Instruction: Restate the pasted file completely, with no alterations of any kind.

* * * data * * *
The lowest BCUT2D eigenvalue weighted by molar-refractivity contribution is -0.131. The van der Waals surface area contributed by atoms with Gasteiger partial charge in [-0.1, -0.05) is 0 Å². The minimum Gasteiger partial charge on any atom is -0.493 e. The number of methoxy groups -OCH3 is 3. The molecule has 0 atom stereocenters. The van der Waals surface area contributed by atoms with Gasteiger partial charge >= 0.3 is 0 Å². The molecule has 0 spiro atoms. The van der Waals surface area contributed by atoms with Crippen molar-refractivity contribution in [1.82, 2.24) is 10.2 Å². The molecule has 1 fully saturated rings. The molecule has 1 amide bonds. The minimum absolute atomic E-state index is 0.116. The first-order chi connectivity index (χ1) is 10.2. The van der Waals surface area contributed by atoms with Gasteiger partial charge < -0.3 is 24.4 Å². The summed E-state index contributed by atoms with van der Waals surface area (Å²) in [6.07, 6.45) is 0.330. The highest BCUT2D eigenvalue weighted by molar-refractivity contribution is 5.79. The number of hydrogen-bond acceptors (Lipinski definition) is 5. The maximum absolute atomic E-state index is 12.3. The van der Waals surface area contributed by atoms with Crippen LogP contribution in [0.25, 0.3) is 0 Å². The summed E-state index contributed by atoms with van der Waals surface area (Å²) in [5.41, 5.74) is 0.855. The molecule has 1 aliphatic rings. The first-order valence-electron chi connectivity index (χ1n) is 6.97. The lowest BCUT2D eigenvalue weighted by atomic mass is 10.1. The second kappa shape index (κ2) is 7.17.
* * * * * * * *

The lowest BCUT2D eigenvalue weighted by molar-refractivity contribution is -0.131. The van der Waals surface area contributed by atoms with Gasteiger partial charge in [-0.1, -0.05) is 0 Å². The minimum Gasteiger partial charge on any atom is -0.493 e. The number of methoxy groups -OCH3 is 3. The molecule has 0 atom stereocenters. The van der Waals surface area contributed by atoms with Gasteiger partial charge >= 0.3 is 0 Å². The molecule has 0 spiro atoms. The van der Waals surface area contributed by atoms with Crippen molar-refractivity contribution in [1.82, 2.24) is 10.2 Å². The molecule has 1 fully saturated rings. The molecule has 1 amide bonds. The minimum absolute atomic E-state index is 0.116. The first-order chi connectivity index (χ1) is 10.2. The van der Waals surface area contributed by atoms with Gasteiger partial charge < -0.3 is 24.4 Å². The summed E-state index contributed by atoms with van der Waals surface area (Å²) in [6.07, 6.45) is 0.330. The highest BCUT2D eigenvalue weighted by molar-refractivity contribution is 5.79. The number of hydrogen-bond acceptors (Lipinski definition) is 5. The maximum absolute atomic E-state index is 12.3. The van der Waals surface area contributed by atoms with Crippen LogP contribution in [0.25, 0.3) is 0 Å². The summed E-state index contributed by atoms with van der Waals surface area (Å²) in [5.41, 5.74) is 0.855. The molecule has 1 aliphatic rings. The first-order valence-electron chi connectivity index (χ1n) is 6.97. The lowest BCUT2D eigenvalue weighted by atomic mass is 10.1. The second kappa shape index (κ2) is 7.17.